Other air forces[edit | edit source]

The following air forces use a similar or identical officer rank structure to the RAF:

The following air forces use a similar or identical officer rank structure to the RAF, but use army-style rank insignia:

The following air forces use rank insignia for their officers which are similar to that of the RAF, but employ army rank titles:

The following air forces formerly used a similar or identical officer rank structure to the RAF:

The following air forces formerly used similar rank insignia to the RAF:

See also[edit | edit source]

Notes[edit | edit source]

  1. http://www.uniforminsignia.net/?option=com_insigniasearch&Itemid=53&result=90
  2. http://www.uniforminsignia.net/?option=com_insigniasearch&Itemid=53&result=92
  3. http://www.uniforminsignia.net/?option=com_insigniasearch&Itemid=53&result=1635
  4. http://www.nigerianairforce.net/AboutNAF/ColoursWings.aspx
  5. http://www.uniforminsignia.net/?option=com_insigniasearch&Itemid=53&result=2093
  6. http://www.uniforminsignia.net/?option=com_insigniasearch&Itemid=53&result=149
  7. http://www.uniforminsignia.net/?option=com_insigniasearch&Itemid=53&result=328
  8. http://www.uniforminsignia.net/?option=com_insigniasearch&Itemid=53&result=291
  9. http://www.uniforminsignia.net/?option=com_insigniasearch&Itemid=53&result=1380
  10. http://www.uniforminsignia.net/?option=com_insigniasearch&Itemid=53&result=975
  11. http://www.uniforminsignia.net/?option=com_insigniasearch&Itemid=53&result=2502
  12. http://www.uniforminsignia.net/?option=com_insigniasearch&Itemid=53&result=985
  13. http://www.uniforminsignia.net/?option=com_insigniasearch&Itemid=53&result=167
  14. http://www.uniforminsignia.net/?option=com_insigniasearch&Itemid=53&result=158
  15. http://www.uniforminsignia.net/?option=com_insigniasearch&Itemid=53&result=1319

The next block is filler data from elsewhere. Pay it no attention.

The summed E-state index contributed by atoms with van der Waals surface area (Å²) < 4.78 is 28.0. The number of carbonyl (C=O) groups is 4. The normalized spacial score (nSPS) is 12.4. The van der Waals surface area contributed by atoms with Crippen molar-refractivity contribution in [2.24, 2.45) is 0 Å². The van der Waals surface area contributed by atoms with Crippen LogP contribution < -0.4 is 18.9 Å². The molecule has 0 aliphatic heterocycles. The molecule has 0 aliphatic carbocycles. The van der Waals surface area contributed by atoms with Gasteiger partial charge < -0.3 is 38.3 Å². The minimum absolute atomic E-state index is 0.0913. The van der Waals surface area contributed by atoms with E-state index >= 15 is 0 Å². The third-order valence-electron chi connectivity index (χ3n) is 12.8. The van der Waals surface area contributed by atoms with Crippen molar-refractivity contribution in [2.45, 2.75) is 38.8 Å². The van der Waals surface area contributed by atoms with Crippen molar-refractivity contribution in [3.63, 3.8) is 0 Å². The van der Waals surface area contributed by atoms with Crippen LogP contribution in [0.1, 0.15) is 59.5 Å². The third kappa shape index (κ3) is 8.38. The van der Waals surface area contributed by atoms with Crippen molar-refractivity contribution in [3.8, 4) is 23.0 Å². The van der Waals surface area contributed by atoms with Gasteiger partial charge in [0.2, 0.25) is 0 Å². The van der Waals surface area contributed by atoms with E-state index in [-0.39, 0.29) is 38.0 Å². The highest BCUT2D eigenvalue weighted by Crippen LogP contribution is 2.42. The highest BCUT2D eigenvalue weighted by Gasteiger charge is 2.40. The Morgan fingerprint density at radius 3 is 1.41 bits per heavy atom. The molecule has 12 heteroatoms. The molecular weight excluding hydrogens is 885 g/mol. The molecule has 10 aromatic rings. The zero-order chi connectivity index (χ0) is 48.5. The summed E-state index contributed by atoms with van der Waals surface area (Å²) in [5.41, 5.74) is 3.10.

16. http://www.uniforminsignia.net/?option=com_insigniasearch&Itemid=53&result=223
  17. http://www.uniforminsignia.net/?option=com_insigniasearch&Itemid=53&result=1191
  18. http://www.uniforminsignia.net/?option=com_insigniasearch&Itemid=53&result=710
  19. http://www.mil.se/attachments/the_facts_2006_2007_eng.pdf
  20. http://www.uniforminsignia.net/?option=com_insigniasearch&Itemid=53&result=443
  21. http://www.uniforminsignia.net/?option=com_insigniasearch&Itemid=53&result=105
  22. http://www.uniforminsignia.net/?option=com_insigniasearch&Itemid=53&result=1842
  23. http://www.uniforminsignia.net/?option=com_insigniasearch&Itemid=53&result=619
  24. http://www.uniforminsignia.net/?option=com_insigniasearch&Itemid=53&result=855
  25. http://www.uniforminsignia.net/?option=com_insigniasearch&Itemid=53&result=1823
  26. http://www.uniforminsignia.net/?option=com_insigniasearch&Itemid=53&result=1307
  27. http://www.uniforminsignia.net/?option=com_insigniasearch&Itemid=53&result=540
  28. http://www.uniforminsignia.net/?option=com_insigniasearch&Itemid=53&result=406
  29. http://www.uniforminsignia.net/?option=com_insigniasearch&Itemid=53&result=357
  30. http://www.uniforminsignia.net/?option=com_insigniasearch&Itemid=53&result=2158
  31. http://www.uniforminsignia.net/?option=com_insigniasearch&Itemid=53&result=351
  32. http://www.uniforminsignia.net/?option=com_insigniasearch&Itemid=53&result=1774
  33. http://www.uniforminsignia.net/?option=com_insigniasearch&Itemid=53&result=1266
  34. http://www.uniforminsignia.net/?option=com_insigniasearch&Itemid=53&result=258
  35. http://www.uniforminsignia.net/?option=com_insigniasearch&Itemid=53&result=932
  36. http://www.uniforminsignia.net/?option=com_insigniasearch&Itemid=53&result=2201
  37. http://www.uniforminsignia.net/?option=com_insigniasearch&Itemid=53&result=2830
  38. http://www.uniforminsignia.net/?option=com_insigniasearch&Itemid=53&result=23

References[edit | edit source]

  • Hobart, Malcolm. Badges and Uniforms of the Royal Air Force. London/Barnsley, England: Leo Cooper/Pen & Sword Books Ltd., 2000. ISBN 0-85052-739-2.

External links[edit | edit source]


This page uses Creative Commons Licensed content from Wikipedia (view authors).
Community content is available under CC-BY-SA unless otherwise noted.